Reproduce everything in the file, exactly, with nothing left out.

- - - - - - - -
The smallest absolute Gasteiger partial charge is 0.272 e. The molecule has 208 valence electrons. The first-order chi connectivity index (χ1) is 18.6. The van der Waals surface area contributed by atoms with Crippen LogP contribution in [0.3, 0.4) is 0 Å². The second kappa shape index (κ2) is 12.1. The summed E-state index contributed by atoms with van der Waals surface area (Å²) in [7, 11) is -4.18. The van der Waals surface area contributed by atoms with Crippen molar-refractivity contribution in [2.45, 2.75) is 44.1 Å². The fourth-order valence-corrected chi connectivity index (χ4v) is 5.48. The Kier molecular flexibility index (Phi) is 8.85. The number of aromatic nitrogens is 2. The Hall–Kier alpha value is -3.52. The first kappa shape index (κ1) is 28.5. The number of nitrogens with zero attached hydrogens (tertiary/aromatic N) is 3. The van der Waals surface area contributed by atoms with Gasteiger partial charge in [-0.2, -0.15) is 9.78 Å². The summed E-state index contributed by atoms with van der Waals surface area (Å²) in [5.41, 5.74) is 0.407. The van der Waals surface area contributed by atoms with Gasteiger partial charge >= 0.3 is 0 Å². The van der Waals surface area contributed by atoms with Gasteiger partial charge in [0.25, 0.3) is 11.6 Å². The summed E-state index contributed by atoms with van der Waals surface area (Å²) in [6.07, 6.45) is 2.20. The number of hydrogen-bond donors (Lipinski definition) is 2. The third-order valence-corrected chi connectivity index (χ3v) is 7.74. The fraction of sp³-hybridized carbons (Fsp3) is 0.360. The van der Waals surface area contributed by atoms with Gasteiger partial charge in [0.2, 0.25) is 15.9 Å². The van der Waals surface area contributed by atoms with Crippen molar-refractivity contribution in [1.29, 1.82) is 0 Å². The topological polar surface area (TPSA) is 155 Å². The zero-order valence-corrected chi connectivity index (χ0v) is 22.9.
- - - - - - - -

The smallest absolute Gasteiger partial charge is 0.272 e. The molecule has 208 valence electrons. The first-order chi connectivity index (χ1) is 18.6. The van der Waals surface area contributed by atoms with Crippen LogP contribution in [0.3, 0.4) is 0 Å². The second kappa shape index (κ2) is 12.1. The summed E-state index contributed by atoms with van der Waals surface area (Å²) in [7, 11) is -4.18. The van der Waals surface area contributed by atoms with Crippen molar-refractivity contribution in [2.45, 2.75) is 44.1 Å². The fourth-order valence-corrected chi connectivity index (χ4v) is 5.48. The Kier molecular flexibility index (Phi) is 8.85. The number of aromatic nitrogens is 2. The Hall–Kier alpha value is -3.52. The first kappa shape index (κ1) is 28.5. The number of nitrogens with zero attached hydrogens (tertiary/aromatic N) is 3. The van der Waals surface area contributed by atoms with Gasteiger partial charge in [-0.2, -0.15) is 9.78 Å². The summed E-state index contributed by atoms with van der Waals surface area (Å²) in [5.41, 5.74) is 0.407. The van der Waals surface area contributed by atoms with Gasteiger partial charge >= 0.3 is 0 Å². The van der Waals surface area contributed by atoms with Gasteiger partial charge in [0.25, 0.3) is 11.6 Å². The summed E-state index contributed by atoms with van der Waals surface area (Å²) in [6.07, 6.45) is 2.20. The number of hydrogen-bond donors (Lipinski definition) is 2. The third-order valence-corrected chi connectivity index (χ3v) is 7.74. The fraction of sp³-hybridized carbons (Fsp3) is 0.360. The van der Waals surface area contributed by atoms with Gasteiger partial charge in [0.2, 0.25) is 15.9 Å². The van der Waals surface area contributed by atoms with Crippen molar-refractivity contribution in [1.29, 1.82) is 0 Å². The topological polar surface area (TPSA) is 155 Å². The zero-order valence-corrected chi connectivity index (χ0v) is 22.9.